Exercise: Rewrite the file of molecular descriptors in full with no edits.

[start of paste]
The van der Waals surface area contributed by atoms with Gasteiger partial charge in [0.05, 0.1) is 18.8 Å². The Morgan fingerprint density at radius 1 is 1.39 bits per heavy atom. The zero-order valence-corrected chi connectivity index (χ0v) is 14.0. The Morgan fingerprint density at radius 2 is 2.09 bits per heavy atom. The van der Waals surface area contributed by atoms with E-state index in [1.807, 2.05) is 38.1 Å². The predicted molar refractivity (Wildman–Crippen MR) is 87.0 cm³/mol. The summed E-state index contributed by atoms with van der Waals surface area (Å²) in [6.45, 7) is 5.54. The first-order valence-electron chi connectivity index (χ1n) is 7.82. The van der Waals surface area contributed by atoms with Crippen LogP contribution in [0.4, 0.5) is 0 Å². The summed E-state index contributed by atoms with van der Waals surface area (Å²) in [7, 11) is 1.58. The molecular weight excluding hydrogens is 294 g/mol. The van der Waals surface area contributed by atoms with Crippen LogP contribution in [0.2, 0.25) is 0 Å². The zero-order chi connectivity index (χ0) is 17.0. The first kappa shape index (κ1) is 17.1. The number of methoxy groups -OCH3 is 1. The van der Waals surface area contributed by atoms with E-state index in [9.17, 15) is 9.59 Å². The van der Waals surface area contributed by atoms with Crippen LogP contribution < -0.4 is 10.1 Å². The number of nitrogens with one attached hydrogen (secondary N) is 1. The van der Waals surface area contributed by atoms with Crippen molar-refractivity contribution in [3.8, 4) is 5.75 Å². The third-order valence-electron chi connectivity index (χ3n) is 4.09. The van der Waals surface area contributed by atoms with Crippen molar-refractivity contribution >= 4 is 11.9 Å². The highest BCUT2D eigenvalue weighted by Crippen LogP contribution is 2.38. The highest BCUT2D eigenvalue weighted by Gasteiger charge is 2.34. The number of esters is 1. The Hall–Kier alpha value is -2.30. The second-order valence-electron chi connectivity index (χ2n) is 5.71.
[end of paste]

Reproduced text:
The van der Waals surface area contributed by atoms with Gasteiger partial charge in [0.05, 0.1) is 18.8 Å². The Morgan fingerprint density at radius 1 is 1.39 bits per heavy atom. The zero-order valence-corrected chi connectivity index (χ0v) is 14.0. The Morgan fingerprint density at radius 2 is 2.09 bits per heavy atom. The van der Waals surface area contributed by atoms with E-state index in [1.807, 2.05) is 38.1 Å². The predicted molar refractivity (Wildman–Crippen MR) is 87.0 cm³/mol. The summed E-state index contributed by atoms with van der Waals surface area (Å²) in [6.45, 7) is 5.54. The first-order valence-electron chi connectivity index (χ1n) is 7.82. The van der Waals surface area contributed by atoms with Crippen LogP contribution in [0.4, 0.5) is 0 Å². The summed E-state index contributed by atoms with van der Waals surface area (Å²) in [7, 11) is 1.58. The molecular weight excluding hydrogens is 294 g/mol. The van der Waals surface area contributed by atoms with Crippen LogP contribution in [0.2, 0.25) is 0 Å². The zero-order chi connectivity index (χ0) is 17.0. The first kappa shape index (κ1) is 17.1. The number of methoxy groups -OCH3 is 1. The van der Waals surface area contributed by atoms with E-state index in [9.17, 15) is 9.59 Å². The van der Waals surface area contributed by atoms with Crippen LogP contribution < -0.4 is 10.1 Å². The number of nitrogens with one attached hydrogen (secondary N) is 1. The van der Waals surface area contributed by atoms with Crippen molar-refractivity contribution in [3.8, 4) is 5.75 Å². The third-order valence-electron chi connectivity index (χ3n) is 4.09. The van der Waals surface area contributed by atoms with Crippen molar-refractivity contribution >= 4 is 11.9 Å². The highest BCUT2D eigenvalue weighted by Crippen LogP contribution is 2.38. The highest BCUT2D eigenvalue weighted by Gasteiger charge is 2.34. The number of esters is 1. The Hall–Kier alpha value is -2.30. The second-order valence-electron chi connectivity index (χ2n) is 5.71.